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Fire service cuts emergency response times

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“PHENOMENAL effort” on the part of Clare’s fire service was hailed this week, as the Chief Fire Officer revealed that it has significantly cut its average response times to incidents across the county.
At a meeting of the council’s Physical Development Strategic Policy Committee, Adrian Kelly outlined how a new operational plan is being drawn up for the service which also has responsibility for building control.
The existing Fire and Emergency Operations Plan is to be reviewed, taking account of any legislative changes, and will be presented to the SPC before it goes forward for discussion before the full council.
The service which operates out of seven stations, has 75 retained staff in addition to nine senior fire officers, four administrators, two fitters and one station officer.
Chief Fire Officer Kelly outlined how response times have improved over the last five years.
The average time required to mobilise to fires has failed down to 5.28 minutes. In 2016, it had been 5.75. The response time for non-fire incidents was 4.77 minutes in 2020, having fallen from 5.82 minutes in 2016. Operational incidents responded to have increased from 1,022 in 2018 to 1074 in 2020. The number of fires responded to in that period has fallen from 470 to 308.
Mr Kelly outlined how the authority is required to make an operations plan, which involves the review of the current 2014-2019 plan. Key priorities for the service will include a revamp of the station in Ennis.
“It was built in 1979 and is an excellent building for its time,” Mr Kelly said. “We are doing bits and pieces, and would like to redevelop properly. We will be pushing that in whatever way we can.”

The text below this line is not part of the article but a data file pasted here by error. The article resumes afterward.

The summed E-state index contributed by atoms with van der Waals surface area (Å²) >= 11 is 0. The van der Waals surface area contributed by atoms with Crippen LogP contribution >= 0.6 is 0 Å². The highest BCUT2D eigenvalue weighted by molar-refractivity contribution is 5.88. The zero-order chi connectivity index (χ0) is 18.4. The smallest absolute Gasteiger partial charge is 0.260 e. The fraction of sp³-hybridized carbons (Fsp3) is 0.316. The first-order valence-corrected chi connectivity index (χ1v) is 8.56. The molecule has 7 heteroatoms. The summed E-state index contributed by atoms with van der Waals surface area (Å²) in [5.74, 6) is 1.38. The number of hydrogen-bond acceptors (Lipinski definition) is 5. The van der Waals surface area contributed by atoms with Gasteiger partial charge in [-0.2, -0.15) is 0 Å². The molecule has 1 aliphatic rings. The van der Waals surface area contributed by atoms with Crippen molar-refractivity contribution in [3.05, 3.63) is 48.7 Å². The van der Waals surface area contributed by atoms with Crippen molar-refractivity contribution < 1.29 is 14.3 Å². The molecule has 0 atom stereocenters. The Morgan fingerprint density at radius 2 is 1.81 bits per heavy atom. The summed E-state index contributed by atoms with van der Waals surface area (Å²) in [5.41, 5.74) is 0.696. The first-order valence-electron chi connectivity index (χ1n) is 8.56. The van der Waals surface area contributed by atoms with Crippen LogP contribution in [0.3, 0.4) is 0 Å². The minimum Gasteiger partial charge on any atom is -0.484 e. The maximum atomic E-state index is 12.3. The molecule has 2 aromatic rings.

Councillor Alan O’Callaghan noted that the county has an array of different issues, “We are coastal and have Shannon, plus two motorways to Dublin on either side. It’s about a lot more than putting out fires.”
He also commended the service’s two fitters on their knowledge and expertise and he urged Mr Kelly to consider bringing in an apprenticeship scheme. He also asked about the condition of hydrants around Clare.
Councillor Clare Colleran Molloy raised the issue of redeveloping empty properties.
“We are often told the fire regulations are an obstacle,” she said. “We would love to see those buildings being redeveloped and people living in them.”
Responding, Mr Kelly confirmed the service is aware of the potential of training apprentices.
In respect of hydrants, he said an app developed with Irish Water had offered a good way of tracking their condition.
“We piloted this in North Clare and will be pushing it out,” he said. “When inspections are carried out, people can easily alert Irish Water.”
Director of Services Carmel Kirby described the work of the fire service as outstanding.
“They make a phenomenal effort,” she said. “They are out within five minutes of pagers going off.”
Ms Kirby added the council will always work with those who want to convert old buildings.
“There are ways and means,” she said.

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